Renewable energy supporters are bracing for a fight in the next legislative session. Help state lawmakers give to solar and wind companies must be renewed when lawmakers return to Austin in January.
The state allows local cities and counties to make agreements with energy companies; governments will collect less in property taxes in exchange for business investments and jobs in a certain community. They’re known as Chapter 312 and Chapter 313 agreements and representatives from many renewable energy companies say they chose Texas because of them.
However, ahead of the session, a well-known conservative think tank has set its sights on stripping the state of tax breaks and incentives for renewable energy companies.
Cutter Gonzalez, a policy analyst for the Texas Public Policy Foundation, says the state should not help an industry that already receives incentives from the Federal Government. The group launched a year-long effort to wear down lawmaker’s taste for offering help; create digital videos highlighting neighbor complaints of the sound, the view, and underperforming economic activity.
“What we’ve seen with renewables is they just don’t bring the jobs. You see a big wind farm or a big solar farm, there aren’t a lot of people working on those things,” said Gonzalez.
Oil and gas companies also receive generous state benefits. Critics of TPPF’s efforts say the think-tank is doing the bidding of the oil and gas industry leaders – and their politically connected donors – who are trying to eliminate up-start competition. When asked, Gonzalez says that’s not the case.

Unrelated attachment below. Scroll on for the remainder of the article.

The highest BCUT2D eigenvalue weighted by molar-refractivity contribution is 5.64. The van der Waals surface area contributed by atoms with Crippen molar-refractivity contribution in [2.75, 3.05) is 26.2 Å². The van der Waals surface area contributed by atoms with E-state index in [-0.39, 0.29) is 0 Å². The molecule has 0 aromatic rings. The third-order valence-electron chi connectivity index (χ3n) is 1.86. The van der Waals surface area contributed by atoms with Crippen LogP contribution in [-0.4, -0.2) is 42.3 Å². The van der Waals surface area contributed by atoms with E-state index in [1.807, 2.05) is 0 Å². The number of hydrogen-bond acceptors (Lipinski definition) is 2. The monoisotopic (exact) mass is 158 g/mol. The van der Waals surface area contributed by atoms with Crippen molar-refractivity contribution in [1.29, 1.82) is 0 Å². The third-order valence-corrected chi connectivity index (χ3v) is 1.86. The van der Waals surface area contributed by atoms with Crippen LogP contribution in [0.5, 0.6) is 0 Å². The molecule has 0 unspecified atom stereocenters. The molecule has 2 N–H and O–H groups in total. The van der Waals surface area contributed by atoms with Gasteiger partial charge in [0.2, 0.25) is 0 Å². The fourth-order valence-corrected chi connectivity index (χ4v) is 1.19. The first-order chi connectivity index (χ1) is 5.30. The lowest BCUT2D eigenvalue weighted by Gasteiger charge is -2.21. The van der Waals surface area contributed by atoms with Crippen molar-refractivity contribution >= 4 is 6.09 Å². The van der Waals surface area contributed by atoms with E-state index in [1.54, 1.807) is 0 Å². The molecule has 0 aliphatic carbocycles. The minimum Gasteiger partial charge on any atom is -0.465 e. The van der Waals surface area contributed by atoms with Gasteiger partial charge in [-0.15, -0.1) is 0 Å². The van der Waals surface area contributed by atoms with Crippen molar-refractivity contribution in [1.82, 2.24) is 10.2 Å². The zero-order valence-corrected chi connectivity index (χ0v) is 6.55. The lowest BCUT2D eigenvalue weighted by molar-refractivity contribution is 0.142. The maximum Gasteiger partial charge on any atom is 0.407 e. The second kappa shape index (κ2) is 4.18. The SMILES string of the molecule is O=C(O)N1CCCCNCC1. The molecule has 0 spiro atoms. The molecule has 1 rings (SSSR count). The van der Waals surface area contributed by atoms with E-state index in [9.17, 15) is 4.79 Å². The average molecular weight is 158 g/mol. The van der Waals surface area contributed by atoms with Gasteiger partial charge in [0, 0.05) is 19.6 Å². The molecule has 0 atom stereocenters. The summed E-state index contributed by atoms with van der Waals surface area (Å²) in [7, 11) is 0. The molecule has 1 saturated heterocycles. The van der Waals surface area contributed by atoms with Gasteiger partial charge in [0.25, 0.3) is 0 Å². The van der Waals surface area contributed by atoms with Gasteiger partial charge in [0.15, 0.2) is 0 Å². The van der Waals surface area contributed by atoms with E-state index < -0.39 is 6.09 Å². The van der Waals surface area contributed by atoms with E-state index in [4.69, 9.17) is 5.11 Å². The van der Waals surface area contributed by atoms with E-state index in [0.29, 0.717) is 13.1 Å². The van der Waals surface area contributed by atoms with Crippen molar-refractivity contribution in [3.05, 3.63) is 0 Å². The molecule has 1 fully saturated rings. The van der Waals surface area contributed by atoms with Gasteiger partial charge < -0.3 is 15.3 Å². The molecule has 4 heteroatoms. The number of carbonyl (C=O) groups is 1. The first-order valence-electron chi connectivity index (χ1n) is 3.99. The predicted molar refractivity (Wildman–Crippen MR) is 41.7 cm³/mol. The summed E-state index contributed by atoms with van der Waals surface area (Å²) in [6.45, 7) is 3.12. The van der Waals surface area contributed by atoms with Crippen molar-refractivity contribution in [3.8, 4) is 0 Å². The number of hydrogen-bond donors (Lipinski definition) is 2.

“It’s oversimplifying certainly because we would like to end subsidies for everyone. If we found a viable way to end subsidies for everyone, we would do it. We are free market people,” said Gonzalez.
To combat the effort, the Wind-Solar Alliance launched a campaign to show the economic results of the incentives. They invited legislative staff and lawmakers to E.ON in downtown Austin, a German-based company employing 160 Texans.
Jeff Clark, President of the Wind Coalition, says the wind industry supports 33,000 jobs in Texas – well worth the state tax abatements. The benefits, he says, has helped Texas become the national leader in wind energy.
“We are the model and we’re taking this model not only to the country but to the rest of the world. The future of energy is renewables, storage, and natural gas,” said Clark.
Clark also points out more than $1 billion in 2017 investment in local communities and more than $200 million in local tax revenue – would not exist if companies weren’t lured to Texas with incentives.
In short, he wants a level playing field: if oil and gas companies get help from the state, renewables should too.
“Like it has in any other industry, economics and technology are playing a role in energy,” said Clark.
This will be a larger battle of a raging war; a smaller battle was fought and won by wind energy critics last session. In 2017, state lawmakers rolled back tax exemptions for wind-power near military bases. Central Texas Republican Senator Donna Campbell authored SB 277 and it passed into law. It prevents wind farm owners from receiving a property tax abatement if their wind turbines are located within 25 nautical miles of a military aviation facility.
Texas Comptroller of Public Accounts keeps track of 313 agreements. The latest figures from 2016 show that of more than 300 projects that benefit over half are renewable energy. However, the dollar amounts skew a different way. Those renewable energy projects only reaped a quarter of the $7.1 billion dollars worth of company savings.
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